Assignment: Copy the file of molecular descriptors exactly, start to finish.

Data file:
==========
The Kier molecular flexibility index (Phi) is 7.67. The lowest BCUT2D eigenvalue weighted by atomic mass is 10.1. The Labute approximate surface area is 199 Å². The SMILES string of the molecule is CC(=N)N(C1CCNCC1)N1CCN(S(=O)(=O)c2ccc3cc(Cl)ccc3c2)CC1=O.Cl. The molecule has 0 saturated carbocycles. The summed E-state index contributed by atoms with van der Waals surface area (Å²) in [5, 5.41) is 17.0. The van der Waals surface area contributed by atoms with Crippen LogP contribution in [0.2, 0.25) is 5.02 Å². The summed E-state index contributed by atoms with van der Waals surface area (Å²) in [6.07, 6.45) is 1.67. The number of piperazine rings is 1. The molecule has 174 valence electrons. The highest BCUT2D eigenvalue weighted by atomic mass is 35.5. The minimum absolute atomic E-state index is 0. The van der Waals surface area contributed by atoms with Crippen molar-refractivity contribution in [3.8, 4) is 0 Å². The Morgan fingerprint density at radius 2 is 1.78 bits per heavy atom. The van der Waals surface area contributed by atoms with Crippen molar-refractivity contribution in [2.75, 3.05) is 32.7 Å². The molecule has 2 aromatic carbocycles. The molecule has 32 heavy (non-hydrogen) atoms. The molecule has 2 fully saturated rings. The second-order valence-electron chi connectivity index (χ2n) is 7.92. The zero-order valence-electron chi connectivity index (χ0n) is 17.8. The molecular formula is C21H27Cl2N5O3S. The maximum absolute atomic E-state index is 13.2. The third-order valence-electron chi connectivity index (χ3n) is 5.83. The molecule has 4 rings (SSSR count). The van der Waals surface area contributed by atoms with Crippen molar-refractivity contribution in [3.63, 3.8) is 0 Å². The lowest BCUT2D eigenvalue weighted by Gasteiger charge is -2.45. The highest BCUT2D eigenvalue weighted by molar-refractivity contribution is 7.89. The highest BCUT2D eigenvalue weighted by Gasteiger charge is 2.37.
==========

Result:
The Kier molecular flexibility index (Phi) is 7.67. The lowest BCUT2D eigenvalue weighted by atomic mass is 10.1. The Labute approximate surface area is 199 Å². The SMILES string of the molecule is CC(=N)N(C1CCNCC1)N1CCN(S(=O)(=O)c2ccc3cc(Cl)ccc3c2)CC1=O.Cl. The molecule has 0 saturated carbocycles. The summed E-state index contributed by atoms with van der Waals surface area (Å²) in [5, 5.41) is 17.0. The van der Waals surface area contributed by atoms with Crippen LogP contribution in [0.2, 0.25) is 5.02 Å². The summed E-state index contributed by atoms with van der Waals surface area (Å²) in [6.07, 6.45) is 1.67. The number of piperazine rings is 1. The molecule has 174 valence electrons. The highest BCUT2D eigenvalue weighted by atomic mass is 35.5. The minimum absolute atomic E-state index is 0. The van der Waals surface area contributed by atoms with Crippen molar-refractivity contribution in [3.8, 4) is 0 Å². The Morgan fingerprint density at radius 2 is 1.78 bits per heavy atom. The van der Waals surface area contributed by atoms with Crippen molar-refractivity contribution in [2.75, 3.05) is 32.7 Å². The molecule has 2 aromatic carbocycles. The molecule has 32 heavy (non-hydrogen) atoms. The molecule has 2 fully saturated rings. The second-order valence-electron chi connectivity index (χ2n) is 7.92. The zero-order valence-electron chi connectivity index (χ0n) is 17.8. The molecular formula is C21H27Cl2N5O3S. The maximum absolute atomic E-state index is 13.2. The third-order valence-electron chi connectivity index (χ3n) is 5.83. The molecule has 4 rings (SSSR count). The van der Waals surface area contributed by atoms with Crippen molar-refractivity contribution in [3.63, 3.8) is 0 Å². The lowest BCUT2D eigenvalue weighted by Gasteiger charge is -2.45. The highest BCUT2D eigenvalue weighted by molar-refractivity contribution is 7.89. The highest BCUT2D eigenvalue weighted by Gasteiger charge is 2.37.